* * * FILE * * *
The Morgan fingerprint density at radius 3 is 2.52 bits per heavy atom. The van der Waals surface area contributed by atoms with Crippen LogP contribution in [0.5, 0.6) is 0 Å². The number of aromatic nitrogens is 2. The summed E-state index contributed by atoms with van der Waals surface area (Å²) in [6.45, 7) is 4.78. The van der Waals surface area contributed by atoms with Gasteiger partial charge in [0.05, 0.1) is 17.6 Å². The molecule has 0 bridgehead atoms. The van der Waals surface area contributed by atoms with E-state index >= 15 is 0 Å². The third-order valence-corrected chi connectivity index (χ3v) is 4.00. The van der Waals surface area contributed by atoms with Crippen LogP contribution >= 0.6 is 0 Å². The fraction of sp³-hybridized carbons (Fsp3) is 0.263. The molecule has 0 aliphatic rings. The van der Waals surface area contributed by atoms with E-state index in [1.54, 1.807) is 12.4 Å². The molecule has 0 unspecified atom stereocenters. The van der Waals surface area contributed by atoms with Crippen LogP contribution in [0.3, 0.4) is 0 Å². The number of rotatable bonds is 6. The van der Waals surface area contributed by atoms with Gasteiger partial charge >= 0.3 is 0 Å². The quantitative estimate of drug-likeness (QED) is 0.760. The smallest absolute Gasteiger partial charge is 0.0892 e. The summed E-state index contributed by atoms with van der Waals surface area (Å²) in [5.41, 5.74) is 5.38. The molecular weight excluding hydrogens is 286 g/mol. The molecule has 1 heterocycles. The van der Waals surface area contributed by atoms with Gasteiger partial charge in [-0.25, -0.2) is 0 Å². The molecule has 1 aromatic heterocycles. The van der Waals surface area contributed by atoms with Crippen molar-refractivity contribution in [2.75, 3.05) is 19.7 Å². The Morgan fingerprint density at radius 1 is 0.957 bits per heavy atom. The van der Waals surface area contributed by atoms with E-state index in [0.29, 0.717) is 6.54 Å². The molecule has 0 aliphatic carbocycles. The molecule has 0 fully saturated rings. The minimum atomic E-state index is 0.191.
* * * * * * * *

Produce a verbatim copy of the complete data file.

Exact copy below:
The Morgan fingerprint density at radius 3 is 2.52 bits per heavy atom. The van der Waals surface area contributed by atoms with Crippen LogP contribution in [0.5, 0.6) is 0 Å². The number of aromatic nitrogens is 2. The summed E-state index contributed by atoms with van der Waals surface area (Å²) in [6.45, 7) is 4.78. The van der Waals surface area contributed by atoms with Gasteiger partial charge in [0.05, 0.1) is 17.6 Å². The molecule has 0 bridgehead atoms. The van der Waals surface area contributed by atoms with E-state index >= 15 is 0 Å². The third-order valence-corrected chi connectivity index (χ3v) is 4.00. The van der Waals surface area contributed by atoms with Crippen LogP contribution >= 0.6 is 0 Å². The fraction of sp³-hybridized carbons (Fsp3) is 0.263. The molecule has 0 aliphatic rings. The van der Waals surface area contributed by atoms with E-state index in [1.54, 1.807) is 12.4 Å². The molecule has 0 unspecified atom stereocenters. The van der Waals surface area contributed by atoms with Crippen LogP contribution in [0.3, 0.4) is 0 Å². The number of rotatable bonds is 6. The van der Waals surface area contributed by atoms with Gasteiger partial charge >= 0.3 is 0 Å². The quantitative estimate of drug-likeness (QED) is 0.760. The smallest absolute Gasteiger partial charge is 0.0892 e. The summed E-state index contributed by atoms with van der Waals surface area (Å²) in [5.41, 5.74) is 5.38. The molecular weight excluding hydrogens is 286 g/mol. The molecule has 1 heterocycles. The van der Waals surface area contributed by atoms with Gasteiger partial charge in [-0.25, -0.2) is 0 Å². The molecule has 1 aromatic heterocycles. The van der Waals surface area contributed by atoms with Crippen molar-refractivity contribution in [2.75, 3.05) is 19.7 Å². The Morgan fingerprint density at radius 1 is 0.957 bits per heavy atom. The van der Waals surface area contributed by atoms with E-state index in [0.29, 0.717) is 6.54 Å². The molecule has 0 aliphatic carbocycles. The molecule has 0 fully saturated rings. The minimum atomic E-state index is 0.191.